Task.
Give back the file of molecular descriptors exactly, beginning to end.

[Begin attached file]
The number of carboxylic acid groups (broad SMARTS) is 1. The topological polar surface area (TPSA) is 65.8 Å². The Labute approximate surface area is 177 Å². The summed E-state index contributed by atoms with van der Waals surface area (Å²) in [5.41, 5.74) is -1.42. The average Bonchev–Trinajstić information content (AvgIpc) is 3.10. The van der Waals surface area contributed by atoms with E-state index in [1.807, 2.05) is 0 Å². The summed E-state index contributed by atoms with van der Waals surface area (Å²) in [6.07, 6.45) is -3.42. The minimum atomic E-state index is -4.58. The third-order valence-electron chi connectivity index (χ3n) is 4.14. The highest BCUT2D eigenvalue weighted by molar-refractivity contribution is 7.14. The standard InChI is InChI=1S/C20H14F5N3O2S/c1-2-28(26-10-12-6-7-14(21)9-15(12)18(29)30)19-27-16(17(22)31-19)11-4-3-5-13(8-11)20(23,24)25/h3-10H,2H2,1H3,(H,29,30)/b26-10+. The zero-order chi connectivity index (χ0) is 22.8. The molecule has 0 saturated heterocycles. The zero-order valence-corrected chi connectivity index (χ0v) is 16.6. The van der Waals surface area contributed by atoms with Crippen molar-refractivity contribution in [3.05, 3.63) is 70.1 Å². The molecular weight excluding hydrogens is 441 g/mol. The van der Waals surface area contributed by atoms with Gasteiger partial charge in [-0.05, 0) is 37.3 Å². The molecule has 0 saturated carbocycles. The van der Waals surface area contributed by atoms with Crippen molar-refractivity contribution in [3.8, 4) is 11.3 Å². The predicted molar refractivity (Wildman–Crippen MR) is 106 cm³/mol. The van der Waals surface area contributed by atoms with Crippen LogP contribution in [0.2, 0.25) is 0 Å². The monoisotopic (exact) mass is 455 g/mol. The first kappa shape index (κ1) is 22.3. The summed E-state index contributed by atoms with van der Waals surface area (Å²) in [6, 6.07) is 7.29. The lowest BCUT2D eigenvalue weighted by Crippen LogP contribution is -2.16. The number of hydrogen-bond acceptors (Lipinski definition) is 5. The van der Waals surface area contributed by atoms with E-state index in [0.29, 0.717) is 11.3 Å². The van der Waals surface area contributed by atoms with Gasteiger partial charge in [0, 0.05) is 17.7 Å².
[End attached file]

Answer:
The number of carboxylic acid groups (broad SMARTS) is 1. The topological polar surface area (TPSA) is 65.8 Å². The Labute approximate surface area is 177 Å². The summed E-state index contributed by atoms with van der Waals surface area (Å²) in [5.41, 5.74) is -1.42. The average Bonchev–Trinajstić information content (AvgIpc) is 3.10. The van der Waals surface area contributed by atoms with E-state index in [1.807, 2.05) is 0 Å². The summed E-state index contributed by atoms with van der Waals surface area (Å²) in [6.07, 6.45) is -3.42. The minimum atomic E-state index is -4.58. The third-order valence-electron chi connectivity index (χ3n) is 4.14. The highest BCUT2D eigenvalue weighted by molar-refractivity contribution is 7.14. The standard InChI is InChI=1S/C20H14F5N3O2S/c1-2-28(26-10-12-6-7-14(21)9-15(12)18(29)30)19-27-16(17(22)31-19)11-4-3-5-13(8-11)20(23,24)25/h3-10H,2H2,1H3,(H,29,30)/b26-10+. The zero-order chi connectivity index (χ0) is 22.8. The molecule has 0 saturated heterocycles. The zero-order valence-corrected chi connectivity index (χ0v) is 16.6. The van der Waals surface area contributed by atoms with Crippen molar-refractivity contribution in [3.05, 3.63) is 70.1 Å². The molecular weight excluding hydrogens is 441 g/mol. The van der Waals surface area contributed by atoms with Gasteiger partial charge in [-0.05, 0) is 37.3 Å². The molecule has 0 saturated carbocycles. The van der Waals surface area contributed by atoms with Crippen molar-refractivity contribution in [3.8, 4) is 11.3 Å². The predicted molar refractivity (Wildman–Crippen MR) is 106 cm³/mol. The van der Waals surface area contributed by atoms with Crippen LogP contribution in [0.2, 0.25) is 0 Å². The monoisotopic (exact) mass is 455 g/mol. The first kappa shape index (κ1) is 22.3. The summed E-state index contributed by atoms with van der Waals surface area (Å²) in [6, 6.07) is 7.29. The lowest BCUT2D eigenvalue weighted by Crippen LogP contribution is -2.16. The number of hydrogen-bond acceptors (Lipinski definition) is 5. The van der Waals surface area contributed by atoms with E-state index in [0.29, 0.717) is 11.3 Å². The van der Waals surface area contributed by atoms with Gasteiger partial charge in [0, 0.05) is 17.7 Å².